The Angels’ biggest issue of the Mike Trout era has been getting consistent starting pitching, that is from a hurler who doesn’t also put up MVP numbers with a bat in his hands. Detmers gives the Halos a real shot at a homegrown impact starter, and the fact that he’s likely to get a full season (or close to a full season) in Anaheim boosts his AL ROY case. Lodolo, Liberatore and Ashby could be contenders in the NL, depending on roles, health and MLB arrival dates.
Highest riser: Eder
Eder was a reliever his first two years at Vanderbilt and made only four starts in 2020 before the pandemic cut his junior year short. He fell to the Marlins in the fifth round that summer but immediately became one of Miami’s best pitching prospects in 2021, thanks to a mid-90s fastball, tight slider and much-improved changeup. Tommy John surgery has put that progress on hold for now, but Eder remains a much bigger name now than he did on Draft Day.
Humblest beginning: Eder
Coincidentally, all 10 of the top left-handed pitching prospects entered pro ball as Draft picks. Seven of those 10 were first-round picks. Eder came in the bottom of the totem pole as a fifth-rounder with Ashby (2018 fourth) and Harrison (2020 third) coming in just above him.
Most to prove: Gore
It’s been a fall from grace for the 2017 third overall pick. He was easily the Minors’ most effective pitcher in 2019, was inconsistent with his delivery behind closed doors in 2020 and bounced around four affiliates, the Arizona complex and the Arizona Fall League in search of regaining that magic. There’s a case to be made that he isn’t a Top 100 prospect anymore. By spotting him at No. 86, we’re holding out hope that he can return to past glories. Another summer of stumbles, however, will be what moves him off.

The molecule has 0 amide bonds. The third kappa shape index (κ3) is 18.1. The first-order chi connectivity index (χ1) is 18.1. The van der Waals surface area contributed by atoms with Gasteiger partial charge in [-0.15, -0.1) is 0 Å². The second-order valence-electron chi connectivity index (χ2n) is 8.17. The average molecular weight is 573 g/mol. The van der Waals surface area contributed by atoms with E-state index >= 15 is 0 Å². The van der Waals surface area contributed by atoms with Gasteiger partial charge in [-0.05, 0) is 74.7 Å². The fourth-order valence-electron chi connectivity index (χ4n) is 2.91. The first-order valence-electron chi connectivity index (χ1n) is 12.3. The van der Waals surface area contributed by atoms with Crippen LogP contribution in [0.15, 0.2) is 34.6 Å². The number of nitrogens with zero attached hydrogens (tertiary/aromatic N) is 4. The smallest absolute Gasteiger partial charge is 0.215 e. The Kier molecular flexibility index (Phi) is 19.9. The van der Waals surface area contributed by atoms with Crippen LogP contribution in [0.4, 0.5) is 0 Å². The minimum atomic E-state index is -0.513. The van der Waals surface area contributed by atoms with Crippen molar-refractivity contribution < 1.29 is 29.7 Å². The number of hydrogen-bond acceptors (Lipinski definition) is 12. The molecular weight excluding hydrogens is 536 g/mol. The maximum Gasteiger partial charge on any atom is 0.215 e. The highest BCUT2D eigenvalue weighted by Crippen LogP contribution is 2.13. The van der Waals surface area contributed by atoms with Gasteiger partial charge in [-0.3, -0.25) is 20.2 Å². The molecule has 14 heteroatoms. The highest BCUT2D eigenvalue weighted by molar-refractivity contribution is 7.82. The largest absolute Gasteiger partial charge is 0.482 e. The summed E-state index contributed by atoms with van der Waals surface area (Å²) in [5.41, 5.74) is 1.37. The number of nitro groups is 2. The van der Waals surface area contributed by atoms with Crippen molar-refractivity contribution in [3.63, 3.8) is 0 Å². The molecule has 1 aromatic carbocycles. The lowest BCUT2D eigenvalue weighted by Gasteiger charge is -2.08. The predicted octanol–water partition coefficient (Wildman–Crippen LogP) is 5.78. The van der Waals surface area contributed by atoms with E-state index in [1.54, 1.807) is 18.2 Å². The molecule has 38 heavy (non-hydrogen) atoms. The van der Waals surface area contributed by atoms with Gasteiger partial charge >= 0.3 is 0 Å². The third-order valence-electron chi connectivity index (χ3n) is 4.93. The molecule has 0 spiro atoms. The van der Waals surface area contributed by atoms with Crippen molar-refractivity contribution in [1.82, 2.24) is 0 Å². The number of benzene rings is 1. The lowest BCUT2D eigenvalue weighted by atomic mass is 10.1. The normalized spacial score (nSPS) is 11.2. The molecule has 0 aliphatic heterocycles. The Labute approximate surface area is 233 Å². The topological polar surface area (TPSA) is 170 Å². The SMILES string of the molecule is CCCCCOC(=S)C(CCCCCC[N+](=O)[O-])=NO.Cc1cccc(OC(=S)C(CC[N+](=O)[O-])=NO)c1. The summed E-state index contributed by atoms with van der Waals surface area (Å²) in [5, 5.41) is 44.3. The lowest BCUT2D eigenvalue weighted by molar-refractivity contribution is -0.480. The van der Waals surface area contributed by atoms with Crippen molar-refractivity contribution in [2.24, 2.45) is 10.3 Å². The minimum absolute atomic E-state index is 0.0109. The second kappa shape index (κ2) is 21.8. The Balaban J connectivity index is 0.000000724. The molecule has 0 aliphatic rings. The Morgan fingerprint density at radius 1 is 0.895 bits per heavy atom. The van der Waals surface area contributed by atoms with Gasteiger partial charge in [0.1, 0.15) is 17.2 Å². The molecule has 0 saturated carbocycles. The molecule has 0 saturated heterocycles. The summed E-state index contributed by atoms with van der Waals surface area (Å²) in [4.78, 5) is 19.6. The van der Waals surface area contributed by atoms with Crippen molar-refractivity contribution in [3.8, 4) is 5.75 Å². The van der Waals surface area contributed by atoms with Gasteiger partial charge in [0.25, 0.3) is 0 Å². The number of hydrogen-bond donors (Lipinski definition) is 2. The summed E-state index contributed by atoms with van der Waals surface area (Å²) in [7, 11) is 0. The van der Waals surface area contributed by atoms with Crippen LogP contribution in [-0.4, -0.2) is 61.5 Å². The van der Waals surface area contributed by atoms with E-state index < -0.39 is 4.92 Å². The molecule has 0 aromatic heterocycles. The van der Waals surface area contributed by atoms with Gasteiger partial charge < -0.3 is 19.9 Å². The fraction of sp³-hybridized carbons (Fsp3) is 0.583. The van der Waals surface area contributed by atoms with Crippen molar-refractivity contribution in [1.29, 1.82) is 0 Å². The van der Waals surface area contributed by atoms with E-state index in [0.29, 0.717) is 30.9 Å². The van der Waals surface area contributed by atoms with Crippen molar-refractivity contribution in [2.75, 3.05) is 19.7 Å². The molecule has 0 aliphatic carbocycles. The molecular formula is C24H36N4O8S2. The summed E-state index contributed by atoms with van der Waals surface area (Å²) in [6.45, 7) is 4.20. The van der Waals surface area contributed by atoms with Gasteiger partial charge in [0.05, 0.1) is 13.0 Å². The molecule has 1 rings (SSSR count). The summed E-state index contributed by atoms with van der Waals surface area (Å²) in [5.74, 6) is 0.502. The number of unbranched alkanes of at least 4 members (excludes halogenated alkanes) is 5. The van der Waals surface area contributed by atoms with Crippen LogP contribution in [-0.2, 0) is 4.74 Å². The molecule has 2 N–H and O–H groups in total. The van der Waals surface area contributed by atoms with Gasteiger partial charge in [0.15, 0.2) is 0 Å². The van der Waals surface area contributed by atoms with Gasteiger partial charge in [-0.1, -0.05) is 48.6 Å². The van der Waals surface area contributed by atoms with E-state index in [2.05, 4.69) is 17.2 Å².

Keep an eye on: Brandon Williamson, Mariners
A 2019 second-rounder out of TCU, Williamson commanded evaluators’ attention when he finally got a full Minor League season under his belt last summer. He finished with a 3.39 ERA, 1.18 WHIP and an astounding 153 strikeouts in 98 1/3 innings, most of which came at Double-A Arkansas. The 6-foot-6 left-hander is a commanding presence with a fastball that touches 96-97 and a plus curveball that features plenty of depth. A slider and changeup give him two more offerings, though neither is above-average right now. If either pitch ticks up -- or even if Williamson reproduces his 2021 results in the upper Minors again this year -- he would be a Top 10 shoo-in.